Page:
Tuesday, 11 December 2007

UKOUG 2007 Conference - the Lessons.

Finally, I can offload some of my UKOUG stuff.


The UK Oracle User Group... go say hi to them...First the Budget-justification (management is reading - sometimes). Like every year, I can justify visiting UKOUG as a training cost. I have learned more in four days UKOUG then I would have on just about any (Oracle) course and have saved my employer some money at that.


By taking the time to see other “users”, I have picked up some interesting new notions and ideas. Not to mention how a particular colleague has found a way to save a large, high-profile project some significant money. Money that a Large vendOR or some partner-reseller would gladly have pocketed.

In other words: information that would probably not have been spelled out clearly in a “commercial” course.


The hint is in Lesson 1:

Sometimes the best way of doing something is to … Not do it at all.

(going back, I think to Dave Ensor, possibly further).


Enough messages to management now, on with the real stuff.


CERN: Testing the limits.


The CERN guys were impressive. As with the CERN-physics, They are going places with the software were some of us may follow in a few years time. Others may never have to go that far, but we can all benefit from their experience.


What sets them apart is not only their pioneering and their IT-skills. They also have the urge, the liberty (and the duty?) to share their knowledge freely.


They had some interesting experiences with RAC, Clustering, Scaling, en software distribution. They notably had some gentle criticism on the deployment-process of the software. See the presentation on RPM-ing Oracle that was particularly in my line of reasoning.

An RPM or similar distribution, paired with a re-vamped OFA would make our favORite software much more manageable (Those who saw my rant presentation this year know why).


The input from CERN can be very valuable to many organizations (commercial and others) out there. They fact that they can present this at the conference is another demonstration of the useful role that UKOUG has in knowledge transfer.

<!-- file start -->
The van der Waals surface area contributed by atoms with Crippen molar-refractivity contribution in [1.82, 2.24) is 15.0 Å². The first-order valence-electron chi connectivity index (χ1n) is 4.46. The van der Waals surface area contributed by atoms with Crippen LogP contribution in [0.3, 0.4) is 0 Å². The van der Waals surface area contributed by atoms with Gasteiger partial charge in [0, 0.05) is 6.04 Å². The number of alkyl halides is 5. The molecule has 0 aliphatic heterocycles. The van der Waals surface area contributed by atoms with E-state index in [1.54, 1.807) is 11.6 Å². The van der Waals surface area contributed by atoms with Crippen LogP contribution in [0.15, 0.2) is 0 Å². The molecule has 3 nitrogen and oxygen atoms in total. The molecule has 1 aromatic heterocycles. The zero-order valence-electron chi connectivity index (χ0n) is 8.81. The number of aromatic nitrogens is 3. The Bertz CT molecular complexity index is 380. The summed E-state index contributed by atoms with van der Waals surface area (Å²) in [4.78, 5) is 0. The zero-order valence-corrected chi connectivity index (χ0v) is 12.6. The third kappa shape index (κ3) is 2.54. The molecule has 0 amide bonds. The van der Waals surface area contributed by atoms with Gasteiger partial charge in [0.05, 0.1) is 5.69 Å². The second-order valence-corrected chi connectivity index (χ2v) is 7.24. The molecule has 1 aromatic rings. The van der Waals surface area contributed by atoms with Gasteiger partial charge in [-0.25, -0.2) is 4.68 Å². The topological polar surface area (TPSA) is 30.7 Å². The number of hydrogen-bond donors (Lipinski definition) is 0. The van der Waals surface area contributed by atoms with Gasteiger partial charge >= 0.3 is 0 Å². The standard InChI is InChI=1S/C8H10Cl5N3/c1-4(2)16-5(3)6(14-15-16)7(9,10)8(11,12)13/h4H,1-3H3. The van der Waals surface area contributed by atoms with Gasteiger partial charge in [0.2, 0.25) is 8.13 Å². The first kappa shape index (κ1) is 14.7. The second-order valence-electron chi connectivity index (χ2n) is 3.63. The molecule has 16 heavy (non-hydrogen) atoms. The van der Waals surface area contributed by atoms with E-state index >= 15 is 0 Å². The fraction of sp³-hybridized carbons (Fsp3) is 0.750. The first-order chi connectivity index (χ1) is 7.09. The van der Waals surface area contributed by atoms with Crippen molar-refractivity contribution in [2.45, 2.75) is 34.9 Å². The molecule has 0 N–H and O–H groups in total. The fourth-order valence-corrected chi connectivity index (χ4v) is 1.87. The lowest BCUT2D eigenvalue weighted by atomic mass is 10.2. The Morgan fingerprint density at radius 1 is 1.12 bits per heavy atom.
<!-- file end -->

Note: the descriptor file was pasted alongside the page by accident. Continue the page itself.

CERN employees can be quite open and can share their experience more easily then commercial users with competitors listening. They can also more easily and openly criticize the vendor then commercial consultants are able to. Most “independent partners” both large and small, will always remain

“diplomatic” towards the dominant party, as they need the business and revenue that is benignly handed down to them (and can be taken away on bad-behavior).


Meanwhile, CERN is a highly visible, and hopefully “independent” user of the product. It is possibly one of the very few large customers to which oracle might sometimes listen.


Lesson 2: Criticism is Good.

Events like this, allow for some constructive criticism towards the vendor.
Criticism that would otherwise mostly get lost in the “commercial” spin processes. It is my own belief that this criticism can make the product more competitive. And ultimately, both the vendor and the user-community will benefit.


Other presentations: Many Good ones…


I cannot resist mentioning how Michael Doherty confirmed my opinion:

Keeping a system “Up” is never Simple (as we would like it to be simple…)

We can keep trying though.


Lesson 3: Simplicity is Always better!


There are many more memorable presentations I want to mention, but they will have to wait until the next installment. The good topics range from “disater recovery”, use of streams (aka logical standby), all the way to various RAC-internals and ASM. And of course the inevitable topics on optimization and CBO (which I keep attending, because of course we have been bitten by CBO, again).


Hm, tempted to insert a semi-funny CBO lessons here:

4a) CBO is never wrong, but your design/code/sys-statistics/seg-statistics/data/hints/outlines can be very Very VERY wrong…

But there is hope: According to Jonathan Lewis, commenting on the unpredictable behavior of CBO, notably on upgrades, and on the feeble attempts by mere mortals to use hints or otherwise control the beast:

4b) “Sometimes, you Can get lucky.”


Before pressing the publish-button, I specifically wanted to insert two “Thank You” items.


First a “Thank You” to Dough Burns for reviving OFA.


The old, rather boring workhorse of OFA was conceived by Cary Millsap and put to Good use in Oracle versions 6, 7 and 8. It even became part of the official oracle distribution. Dough has now made it his mission to re-educate the world about how sensible good OFA practices are.

It doesn’t seem to matter that Oracle still has OFA in as part of their manuals, and even as part of their default installations. This standards still seems to get both ignored and abused by many. Visit Dough for more.


And have a read of the presentation by Robyn Sands. Same problem, different angle. Interesting. As I have hinted in my own presentation, OFA can also do with a bit of good attention. Maybe we should make some suggestions to Oracle.


Finally, a humble “Thank You” to those who sat out my own disastrous presentation. I’m sure they had fun seeing me sweat when the equipment didnt work as expected. Plan A failed. Plan B failed.. Improvise!


As a final lesson, here is a more detailed account of what (nearly) went wrong. But I basically had to do the first 10 minutes without slides.

The ICC technician saved the day. He deserves a medal.


I think everybody picked up the last lessons there:

Do not go head-first with the latest + greatest versions. Or if you do: Test Properly, Test again, and be very, very prepared.